|Publication number||US6437229 B1|
|Application number||US 09/715,854|
|Publication date||Aug 20, 2002|
|Filing date||Nov 17, 2000|
|Priority date||Nov 9, 1999|
|Publication number||09715854, 715854, US 6437229 B1, US 6437229B1, US-B1-6437229, US6437229 B1, US6437229B1|
|Inventors||Fernando H. Nobumoto|
|Original Assignee||Itautec Phico S/A|
|Export Citation||BiBTeX, EndNote, RefMan|
|Patent Citations (11), Referenced by (46), Classifications (17), Legal Events (8)|
|External Links: USPTO, USPTO Assignment, Espacenet|
The present invention relates generally to and, more particularly, to generally to digitizing, storing, and retrieving digitized information and, more particularly, to equipment and a process for digitizing, storing, accessing, and listening to music in a commercial establishment which sells compact discs (CD) so that customers may listen to all the songs from all the CDs available in the shop.
As it is known in the art, in some shops that sell CDs, usually one or more CD payers are provided, which when requested by the customer, enable the customer to listen or preview a certain song from a CD before buying it. Obviously, not many CDs are available for preview. The shop employees or owner makes the most requested or sold CD available for preview. Only these CDs are available for preview on shop CD players, regardless of whether the customer buys the product. Further, because only a limited number of CD players are available for listening, the customers do not always have a chance to preview their desired songs. Some consumers choose not to wait and eventually may choose not to purchase the CD.
In larger shops, the traditional system that allows the users to listen to the songs from a certain CD consists of CD players arranged throughout the shop. Large shops may offer either listening stations, with separate CD players, or a totem pole or kiosk arrangement, with groups of CD players ranging from one to five or more. Usually, each CD player already has a CD inserted. The employees shop owner often selects the CD considered to be one of the most interesting or requested. In the totem pole or kiosk arrangement, a central controller enables a consumer to select the desired CD for preview from the CDs inserted in the CD players in the totem pole or kiosk. Of course, the consumer may choose the track from the desired CD and increase/decrease the volume. Because these conventional systems use CD players, the inherently limit the number of CDs to which the customer may listen. Considering a medium size shop having ten totem poles or kiosks, each having five CD players, only a total of 50 CDs are available for listening. This is a small percentage of the thousands of other CDs which the shop may offer.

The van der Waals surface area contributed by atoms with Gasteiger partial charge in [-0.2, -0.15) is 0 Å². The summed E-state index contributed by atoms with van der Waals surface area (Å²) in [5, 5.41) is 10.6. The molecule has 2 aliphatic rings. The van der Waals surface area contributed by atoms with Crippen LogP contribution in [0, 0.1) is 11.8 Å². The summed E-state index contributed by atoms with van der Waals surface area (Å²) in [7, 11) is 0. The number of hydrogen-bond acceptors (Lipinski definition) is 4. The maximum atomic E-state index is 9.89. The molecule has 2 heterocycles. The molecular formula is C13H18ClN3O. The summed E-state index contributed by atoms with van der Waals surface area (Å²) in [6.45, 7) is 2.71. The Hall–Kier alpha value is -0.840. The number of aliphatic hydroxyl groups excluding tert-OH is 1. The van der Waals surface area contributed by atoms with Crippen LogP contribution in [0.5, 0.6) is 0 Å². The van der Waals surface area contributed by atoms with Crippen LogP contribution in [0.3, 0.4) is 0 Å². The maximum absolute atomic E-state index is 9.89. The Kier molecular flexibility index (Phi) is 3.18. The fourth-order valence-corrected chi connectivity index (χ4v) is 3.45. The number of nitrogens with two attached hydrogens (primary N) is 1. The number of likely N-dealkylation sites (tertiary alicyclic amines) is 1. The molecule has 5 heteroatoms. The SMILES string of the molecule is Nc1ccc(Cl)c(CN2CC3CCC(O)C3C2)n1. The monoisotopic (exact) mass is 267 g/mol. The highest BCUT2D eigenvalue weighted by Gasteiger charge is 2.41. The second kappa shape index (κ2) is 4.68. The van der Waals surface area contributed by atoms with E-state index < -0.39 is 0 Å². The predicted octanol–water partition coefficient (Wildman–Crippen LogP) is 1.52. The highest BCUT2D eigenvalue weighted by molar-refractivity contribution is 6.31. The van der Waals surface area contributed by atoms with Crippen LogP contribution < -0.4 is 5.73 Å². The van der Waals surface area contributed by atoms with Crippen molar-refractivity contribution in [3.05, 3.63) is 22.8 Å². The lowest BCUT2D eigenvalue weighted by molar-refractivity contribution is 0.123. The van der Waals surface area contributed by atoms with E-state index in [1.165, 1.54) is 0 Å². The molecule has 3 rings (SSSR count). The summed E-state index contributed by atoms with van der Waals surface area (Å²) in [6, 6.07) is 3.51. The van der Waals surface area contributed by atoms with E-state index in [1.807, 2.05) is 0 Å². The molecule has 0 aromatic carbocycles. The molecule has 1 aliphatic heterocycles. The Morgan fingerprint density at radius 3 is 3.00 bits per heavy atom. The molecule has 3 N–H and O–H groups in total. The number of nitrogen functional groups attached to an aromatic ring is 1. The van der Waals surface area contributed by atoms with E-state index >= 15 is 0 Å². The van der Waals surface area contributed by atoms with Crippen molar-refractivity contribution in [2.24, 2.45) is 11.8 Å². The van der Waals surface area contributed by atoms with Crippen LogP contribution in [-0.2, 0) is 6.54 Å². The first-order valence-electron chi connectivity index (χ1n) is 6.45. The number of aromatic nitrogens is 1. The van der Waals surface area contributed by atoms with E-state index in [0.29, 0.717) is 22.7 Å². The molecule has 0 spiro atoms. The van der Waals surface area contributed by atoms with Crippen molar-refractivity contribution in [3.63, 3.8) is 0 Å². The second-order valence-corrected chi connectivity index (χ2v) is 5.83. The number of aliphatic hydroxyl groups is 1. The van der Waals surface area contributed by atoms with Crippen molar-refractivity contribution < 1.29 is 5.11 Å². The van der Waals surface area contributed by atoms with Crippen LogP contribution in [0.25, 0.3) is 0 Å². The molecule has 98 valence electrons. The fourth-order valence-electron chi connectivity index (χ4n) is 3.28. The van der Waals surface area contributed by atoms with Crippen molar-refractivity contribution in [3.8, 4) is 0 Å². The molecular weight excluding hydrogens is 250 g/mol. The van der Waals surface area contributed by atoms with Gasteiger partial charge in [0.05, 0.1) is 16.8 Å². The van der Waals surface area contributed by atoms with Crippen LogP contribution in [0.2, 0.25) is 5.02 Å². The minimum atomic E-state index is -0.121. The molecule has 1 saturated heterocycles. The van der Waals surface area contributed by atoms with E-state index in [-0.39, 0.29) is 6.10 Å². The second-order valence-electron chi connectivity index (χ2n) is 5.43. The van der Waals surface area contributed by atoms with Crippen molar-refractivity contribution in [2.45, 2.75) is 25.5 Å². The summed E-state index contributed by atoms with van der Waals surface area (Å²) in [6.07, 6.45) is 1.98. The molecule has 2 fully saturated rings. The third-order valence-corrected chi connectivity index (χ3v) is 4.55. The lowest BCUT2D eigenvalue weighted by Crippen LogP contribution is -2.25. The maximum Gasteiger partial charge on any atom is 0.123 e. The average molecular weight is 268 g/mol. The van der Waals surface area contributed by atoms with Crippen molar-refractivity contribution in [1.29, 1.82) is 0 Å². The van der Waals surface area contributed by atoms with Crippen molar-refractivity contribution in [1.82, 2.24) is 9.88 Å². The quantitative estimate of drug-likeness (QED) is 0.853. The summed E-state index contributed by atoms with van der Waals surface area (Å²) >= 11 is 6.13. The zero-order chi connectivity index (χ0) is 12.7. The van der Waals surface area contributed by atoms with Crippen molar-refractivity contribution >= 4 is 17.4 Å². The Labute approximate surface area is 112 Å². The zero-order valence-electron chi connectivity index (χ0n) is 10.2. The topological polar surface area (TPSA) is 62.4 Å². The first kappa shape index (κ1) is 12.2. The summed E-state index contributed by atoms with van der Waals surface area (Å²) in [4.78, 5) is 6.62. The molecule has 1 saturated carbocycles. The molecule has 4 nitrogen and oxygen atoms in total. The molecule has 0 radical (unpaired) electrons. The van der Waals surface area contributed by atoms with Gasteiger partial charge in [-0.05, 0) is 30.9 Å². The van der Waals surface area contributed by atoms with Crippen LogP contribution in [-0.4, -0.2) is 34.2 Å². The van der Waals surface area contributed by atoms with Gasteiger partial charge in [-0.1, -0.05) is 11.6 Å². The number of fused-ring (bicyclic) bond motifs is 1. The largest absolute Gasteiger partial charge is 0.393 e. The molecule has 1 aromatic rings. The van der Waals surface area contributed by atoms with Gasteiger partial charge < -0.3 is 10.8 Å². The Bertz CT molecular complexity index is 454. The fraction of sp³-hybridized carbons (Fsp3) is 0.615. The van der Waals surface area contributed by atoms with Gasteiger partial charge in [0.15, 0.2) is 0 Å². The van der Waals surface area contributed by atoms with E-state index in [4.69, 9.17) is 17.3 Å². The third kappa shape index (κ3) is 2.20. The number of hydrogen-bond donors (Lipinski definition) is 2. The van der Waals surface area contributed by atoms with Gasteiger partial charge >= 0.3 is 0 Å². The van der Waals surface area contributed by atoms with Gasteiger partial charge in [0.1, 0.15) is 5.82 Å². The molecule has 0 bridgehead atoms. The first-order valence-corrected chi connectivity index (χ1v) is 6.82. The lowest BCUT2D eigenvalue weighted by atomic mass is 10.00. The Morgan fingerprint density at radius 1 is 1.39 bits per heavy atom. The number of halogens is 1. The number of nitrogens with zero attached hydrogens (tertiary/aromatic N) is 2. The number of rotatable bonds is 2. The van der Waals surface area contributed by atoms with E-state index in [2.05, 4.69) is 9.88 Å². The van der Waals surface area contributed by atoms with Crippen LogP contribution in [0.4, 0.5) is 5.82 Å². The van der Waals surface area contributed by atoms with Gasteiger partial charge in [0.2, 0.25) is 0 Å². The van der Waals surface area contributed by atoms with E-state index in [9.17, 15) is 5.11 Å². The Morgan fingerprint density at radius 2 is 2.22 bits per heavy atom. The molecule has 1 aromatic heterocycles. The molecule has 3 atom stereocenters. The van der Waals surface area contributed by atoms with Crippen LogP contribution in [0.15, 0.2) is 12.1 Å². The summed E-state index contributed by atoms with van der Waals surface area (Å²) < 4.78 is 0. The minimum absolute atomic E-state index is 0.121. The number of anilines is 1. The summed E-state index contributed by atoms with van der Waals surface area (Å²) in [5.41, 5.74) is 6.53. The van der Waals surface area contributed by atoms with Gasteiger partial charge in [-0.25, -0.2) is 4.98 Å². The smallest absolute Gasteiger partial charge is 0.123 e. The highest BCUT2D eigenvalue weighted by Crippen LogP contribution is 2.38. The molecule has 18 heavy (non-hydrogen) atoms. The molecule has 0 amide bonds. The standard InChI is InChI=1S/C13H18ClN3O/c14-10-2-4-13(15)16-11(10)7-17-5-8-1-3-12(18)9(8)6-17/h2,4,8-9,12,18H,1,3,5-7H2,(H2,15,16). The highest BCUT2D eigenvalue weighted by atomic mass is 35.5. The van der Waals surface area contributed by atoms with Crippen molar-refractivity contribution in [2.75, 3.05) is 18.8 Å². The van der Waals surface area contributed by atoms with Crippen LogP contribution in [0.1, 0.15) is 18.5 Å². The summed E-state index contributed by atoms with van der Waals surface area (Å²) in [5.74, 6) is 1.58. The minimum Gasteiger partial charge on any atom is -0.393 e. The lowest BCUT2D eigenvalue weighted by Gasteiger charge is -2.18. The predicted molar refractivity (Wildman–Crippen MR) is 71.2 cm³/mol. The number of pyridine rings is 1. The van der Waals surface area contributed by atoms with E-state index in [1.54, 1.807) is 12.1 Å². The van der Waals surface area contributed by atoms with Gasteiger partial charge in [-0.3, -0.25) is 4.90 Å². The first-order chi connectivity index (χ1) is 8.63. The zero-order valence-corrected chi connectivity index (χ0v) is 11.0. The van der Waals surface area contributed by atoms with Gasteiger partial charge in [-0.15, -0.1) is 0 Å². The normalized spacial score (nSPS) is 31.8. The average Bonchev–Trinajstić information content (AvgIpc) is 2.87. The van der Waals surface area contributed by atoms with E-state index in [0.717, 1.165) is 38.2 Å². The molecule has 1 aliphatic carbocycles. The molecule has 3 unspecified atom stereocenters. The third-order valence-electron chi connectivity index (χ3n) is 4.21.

More recently, systems have developed, which use personal computers (PC) in the listening stations. The PC stores music and are networked so that a server can look to other PCs in the network when a selected song is not stored in the computer at the listening station. The selected song may be found and copied or moved from the server to the requesting PC at the listening station. One disadvantage of these systems is that the computers used in the several listening stations must be configured to enable the storage of songs, making the cost of the system rather expensive. In addition, even properly configured computers are often very slow, causing delays while downloading large amounts of data through the local network.